My great-grandfather was lynched. It was not a big affair in the town square; it happened on a dusty southern road. But its imprint and the communal denial in the small southern town that is our homeland have had lasting reverberations for generations of my family.
In this splendid book Belden Lane has made a double contribution—to the
reordering of our perspectives on creation and to our understanding of
the Reformed tradition as a contributor to this reordering.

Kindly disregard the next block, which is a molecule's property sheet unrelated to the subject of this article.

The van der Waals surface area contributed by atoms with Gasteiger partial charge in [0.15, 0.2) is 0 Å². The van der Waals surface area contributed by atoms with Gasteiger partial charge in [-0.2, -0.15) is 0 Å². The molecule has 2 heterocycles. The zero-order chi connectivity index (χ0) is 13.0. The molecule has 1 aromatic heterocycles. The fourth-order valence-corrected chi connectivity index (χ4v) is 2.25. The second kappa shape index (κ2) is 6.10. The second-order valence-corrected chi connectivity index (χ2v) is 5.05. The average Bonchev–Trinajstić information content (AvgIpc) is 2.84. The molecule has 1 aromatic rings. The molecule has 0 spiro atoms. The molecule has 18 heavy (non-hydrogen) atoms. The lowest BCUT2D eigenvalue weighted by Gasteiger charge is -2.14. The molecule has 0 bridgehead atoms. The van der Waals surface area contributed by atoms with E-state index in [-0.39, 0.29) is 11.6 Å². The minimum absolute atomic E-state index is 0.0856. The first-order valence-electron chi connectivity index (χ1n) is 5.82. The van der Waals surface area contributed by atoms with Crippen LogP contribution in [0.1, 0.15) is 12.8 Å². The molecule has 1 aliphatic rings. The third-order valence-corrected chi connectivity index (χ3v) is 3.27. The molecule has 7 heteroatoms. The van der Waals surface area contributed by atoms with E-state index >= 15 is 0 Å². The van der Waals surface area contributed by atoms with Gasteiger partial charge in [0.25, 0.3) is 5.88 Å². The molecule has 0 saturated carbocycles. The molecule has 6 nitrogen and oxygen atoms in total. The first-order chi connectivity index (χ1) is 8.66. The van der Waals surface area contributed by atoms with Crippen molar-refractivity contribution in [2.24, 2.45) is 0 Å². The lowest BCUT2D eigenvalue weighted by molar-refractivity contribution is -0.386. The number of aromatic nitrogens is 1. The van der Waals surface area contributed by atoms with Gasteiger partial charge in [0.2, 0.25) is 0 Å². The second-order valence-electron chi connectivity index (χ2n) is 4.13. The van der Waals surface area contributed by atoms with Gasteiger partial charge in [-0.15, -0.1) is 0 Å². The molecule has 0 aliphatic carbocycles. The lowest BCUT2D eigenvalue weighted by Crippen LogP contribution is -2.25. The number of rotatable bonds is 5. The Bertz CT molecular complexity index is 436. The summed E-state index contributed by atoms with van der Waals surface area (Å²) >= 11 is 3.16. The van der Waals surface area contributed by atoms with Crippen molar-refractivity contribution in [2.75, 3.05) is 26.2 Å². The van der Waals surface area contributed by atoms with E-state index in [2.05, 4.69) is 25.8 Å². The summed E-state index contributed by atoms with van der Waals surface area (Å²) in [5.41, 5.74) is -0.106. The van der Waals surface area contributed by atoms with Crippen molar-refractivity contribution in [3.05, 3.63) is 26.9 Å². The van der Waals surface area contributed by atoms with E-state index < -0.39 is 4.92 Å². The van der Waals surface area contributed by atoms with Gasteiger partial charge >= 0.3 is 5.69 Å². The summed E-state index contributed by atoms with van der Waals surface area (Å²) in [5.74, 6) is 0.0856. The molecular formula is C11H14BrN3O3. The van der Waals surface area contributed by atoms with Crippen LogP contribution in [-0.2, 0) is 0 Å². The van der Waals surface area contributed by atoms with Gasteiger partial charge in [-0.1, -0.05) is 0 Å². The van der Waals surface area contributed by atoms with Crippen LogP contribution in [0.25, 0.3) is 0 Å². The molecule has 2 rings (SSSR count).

After winning control of the Philippines in the Spanish-American War, President William McKinley paced the floors of the White House, wondering what to do with the Asian archipelago. When he got down on his knees to pray for divine guidance, the answer came to him in four parts: don’t give the islands back to Spain; don’t let France or Germany have them either; don’t leave the Filipinos to themselves, as they’re unfit to govern themselves; take the Philippines, educate and civilize the people, “and by God’s grace do the very best we [can] by them, as our fellow men for whom Christ also died.” The American conquest led to a bloody calamity. McKinley was assassinated long before he was able to see how awful God’s “perfect will” was (Matthew Paul Turner, Our Great Big American God, Jericho Books).